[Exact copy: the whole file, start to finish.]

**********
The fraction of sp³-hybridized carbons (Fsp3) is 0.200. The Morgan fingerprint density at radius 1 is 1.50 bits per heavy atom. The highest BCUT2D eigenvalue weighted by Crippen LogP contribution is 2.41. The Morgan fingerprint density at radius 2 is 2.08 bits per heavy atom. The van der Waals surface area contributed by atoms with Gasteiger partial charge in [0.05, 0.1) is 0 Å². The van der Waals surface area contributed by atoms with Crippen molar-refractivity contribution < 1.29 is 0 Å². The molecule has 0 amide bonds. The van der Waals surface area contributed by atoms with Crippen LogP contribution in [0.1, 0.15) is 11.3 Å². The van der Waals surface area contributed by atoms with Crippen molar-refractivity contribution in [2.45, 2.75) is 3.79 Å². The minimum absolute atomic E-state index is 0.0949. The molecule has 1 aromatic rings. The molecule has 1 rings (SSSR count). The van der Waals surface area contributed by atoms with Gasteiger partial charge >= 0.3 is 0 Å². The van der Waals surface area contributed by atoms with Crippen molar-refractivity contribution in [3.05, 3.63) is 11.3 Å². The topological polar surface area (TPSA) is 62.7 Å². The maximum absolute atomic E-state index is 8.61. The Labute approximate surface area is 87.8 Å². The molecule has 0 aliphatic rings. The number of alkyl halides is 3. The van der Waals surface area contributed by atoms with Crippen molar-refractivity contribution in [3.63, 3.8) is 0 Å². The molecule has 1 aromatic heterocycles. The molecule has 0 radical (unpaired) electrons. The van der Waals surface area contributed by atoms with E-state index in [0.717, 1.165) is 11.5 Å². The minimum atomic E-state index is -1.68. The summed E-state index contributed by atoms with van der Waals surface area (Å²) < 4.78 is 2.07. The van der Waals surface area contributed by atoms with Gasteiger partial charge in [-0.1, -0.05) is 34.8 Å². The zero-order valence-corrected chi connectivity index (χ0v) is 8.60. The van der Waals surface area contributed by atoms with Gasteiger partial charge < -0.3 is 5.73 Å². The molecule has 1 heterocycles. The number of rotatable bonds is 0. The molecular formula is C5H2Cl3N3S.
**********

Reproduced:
The fraction of sp³-hybridized carbons (Fsp3) is 0.200. The Morgan fingerprint density at radius 1 is 1.50 bits per heavy atom. The highest BCUT2D eigenvalue weighted by Crippen LogP contribution is 2.41. The Morgan fingerprint density at radius 2 is 2.08 bits per heavy atom. The van der Waals surface area contributed by atoms with Gasteiger partial charge in [0.05, 0.1) is 0 Å². The van der Waals surface area contributed by atoms with Crippen molar-refractivity contribution < 1.29 is 0 Å². The molecule has 0 amide bonds. The van der Waals surface area contributed by atoms with Crippen LogP contribution in [0.1, 0.15) is 11.3 Å². The van der Waals surface area contributed by atoms with Crippen molar-refractivity contribution in [2.45, 2.75) is 3.79 Å². The minimum absolute atomic E-state index is 0.0949. The molecule has 1 aromatic rings. The molecule has 1 rings (SSSR count). The van der Waals surface area contributed by atoms with Gasteiger partial charge >= 0.3 is 0 Å². The van der Waals surface area contributed by atoms with Crippen molar-refractivity contribution in [3.05, 3.63) is 11.3 Å². The topological polar surface area (TPSA) is 62.7 Å². The maximum absolute atomic E-state index is 8.61. The Labute approximate surface area is 87.8 Å². The molecule has 0 aliphatic rings. The number of alkyl halides is 3. The van der Waals surface area contributed by atoms with Crippen molar-refractivity contribution in [3.63, 3.8) is 0 Å². The molecule has 1 aromatic heterocycles. The molecule has 0 radical (unpaired) electrons. The van der Waals surface area contributed by atoms with E-state index in [0.717, 1.165) is 11.5 Å². The minimum atomic E-state index is -1.68. The summed E-state index contributed by atoms with van der Waals surface area (Å²) < 4.78 is 2.07. The van der Waals surface area contributed by atoms with Gasteiger partial charge in [-0.1, -0.05) is 34.8 Å². The zero-order valence-corrected chi connectivity index (χ0v) is 8.60. The van der Waals surface area contributed by atoms with Gasteiger partial charge < -0.3 is 5.73 Å². The molecule has 1 heterocycles. The number of rotatable bonds is 0. The molecular formula is C5H2Cl3N3S.